Industrialised countries should be legally bound to reduce their greenhouse gas (GHG) emissions "by at least 40 per cent below 1990 levels in 2020", India and 36 other developing countries have proposed.
The proposal, made on Friday, the last day of the June 1-12 talks here in preparation for the climate summit in Copenhagen this December, also says industrialised countries must reduce their GHG emissions after 2012 "by applying the principle of historical responsibility, from 1850 to 2005."
Apart from India, the developing countries that have submitted this joint proposal to amend the 1997 Kyoto Protocol include China, Brazil, South Africa, Indonesia, Kenya, Malaysia, Pakistan and Sri Lanka.
The developing countries, which are getting increasingly frustrated by the lack of commitment from industrialised countries even while climate change gathers pace, have proposed that between 2013 and 2020, the rich countries reduce their GHG emissions significantly, some by as much as eight times.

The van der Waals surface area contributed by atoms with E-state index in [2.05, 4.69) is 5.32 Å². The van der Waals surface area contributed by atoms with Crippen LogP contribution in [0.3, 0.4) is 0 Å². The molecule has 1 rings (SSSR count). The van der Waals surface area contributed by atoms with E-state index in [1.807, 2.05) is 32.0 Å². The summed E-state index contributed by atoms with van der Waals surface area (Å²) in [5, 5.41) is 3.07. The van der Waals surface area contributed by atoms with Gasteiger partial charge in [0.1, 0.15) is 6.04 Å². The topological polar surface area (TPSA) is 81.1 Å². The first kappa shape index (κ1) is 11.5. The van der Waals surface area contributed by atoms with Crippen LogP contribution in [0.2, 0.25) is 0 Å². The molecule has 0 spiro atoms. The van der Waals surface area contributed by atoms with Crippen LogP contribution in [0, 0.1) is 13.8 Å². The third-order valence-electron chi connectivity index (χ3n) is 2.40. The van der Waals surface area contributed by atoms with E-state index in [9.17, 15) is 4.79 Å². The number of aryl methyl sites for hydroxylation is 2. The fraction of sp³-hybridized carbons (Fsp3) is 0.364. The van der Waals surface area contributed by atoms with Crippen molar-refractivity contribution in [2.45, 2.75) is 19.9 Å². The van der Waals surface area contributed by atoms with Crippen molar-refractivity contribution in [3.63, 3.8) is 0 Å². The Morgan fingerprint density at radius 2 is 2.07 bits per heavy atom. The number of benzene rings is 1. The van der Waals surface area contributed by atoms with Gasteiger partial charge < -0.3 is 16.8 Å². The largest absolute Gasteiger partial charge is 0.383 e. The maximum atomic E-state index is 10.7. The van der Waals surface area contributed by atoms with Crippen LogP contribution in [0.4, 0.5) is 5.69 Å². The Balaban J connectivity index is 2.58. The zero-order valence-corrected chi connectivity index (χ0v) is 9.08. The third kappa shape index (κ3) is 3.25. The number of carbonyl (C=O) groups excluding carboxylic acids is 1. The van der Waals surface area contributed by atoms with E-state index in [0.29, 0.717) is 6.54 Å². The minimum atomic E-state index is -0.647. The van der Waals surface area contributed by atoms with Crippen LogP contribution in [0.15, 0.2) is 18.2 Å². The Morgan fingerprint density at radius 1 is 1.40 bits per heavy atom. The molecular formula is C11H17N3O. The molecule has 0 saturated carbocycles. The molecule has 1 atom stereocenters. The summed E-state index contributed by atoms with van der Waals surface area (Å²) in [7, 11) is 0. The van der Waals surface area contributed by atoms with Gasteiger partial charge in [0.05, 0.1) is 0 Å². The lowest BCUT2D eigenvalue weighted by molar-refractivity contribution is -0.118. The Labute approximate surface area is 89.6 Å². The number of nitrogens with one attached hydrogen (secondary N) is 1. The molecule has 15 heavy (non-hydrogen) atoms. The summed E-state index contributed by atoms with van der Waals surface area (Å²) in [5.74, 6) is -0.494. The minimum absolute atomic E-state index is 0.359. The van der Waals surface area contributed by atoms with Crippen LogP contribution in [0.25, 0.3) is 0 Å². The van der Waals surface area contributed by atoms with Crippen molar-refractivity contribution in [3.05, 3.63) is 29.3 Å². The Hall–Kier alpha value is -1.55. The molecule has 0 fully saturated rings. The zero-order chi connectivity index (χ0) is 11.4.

They also want that in future, talks on GHG emission reductions start "at least seven years before the end of any commitment period". The current commitment period of the Kyoto Protocol ends in 2012.
Between 2008 and 2012, industrialised countries (except the US, which has not ratified the protocol), are legally obliged to reduce their GHG emissions by five percent, compared to 1990 levels. This is the figure that India and the other developing countries want raised to 40 percent, taking all industrialised countries together.
GHG emissions, mainly carbon dioxide, are leading to climate change, which is already affecting farm output, making droughts, floods and storms more frequent and more severe and raising the sea level. India is among the countries worst affected. Most of the extra GHG in the atmosphere now has been put there by rich countries since the start of the Industrial Age.
The proposed amendment has given a GHG emission cut figure for each developed country, with newly industrialised countries in eastern Europe asked to take smaller cuts than others.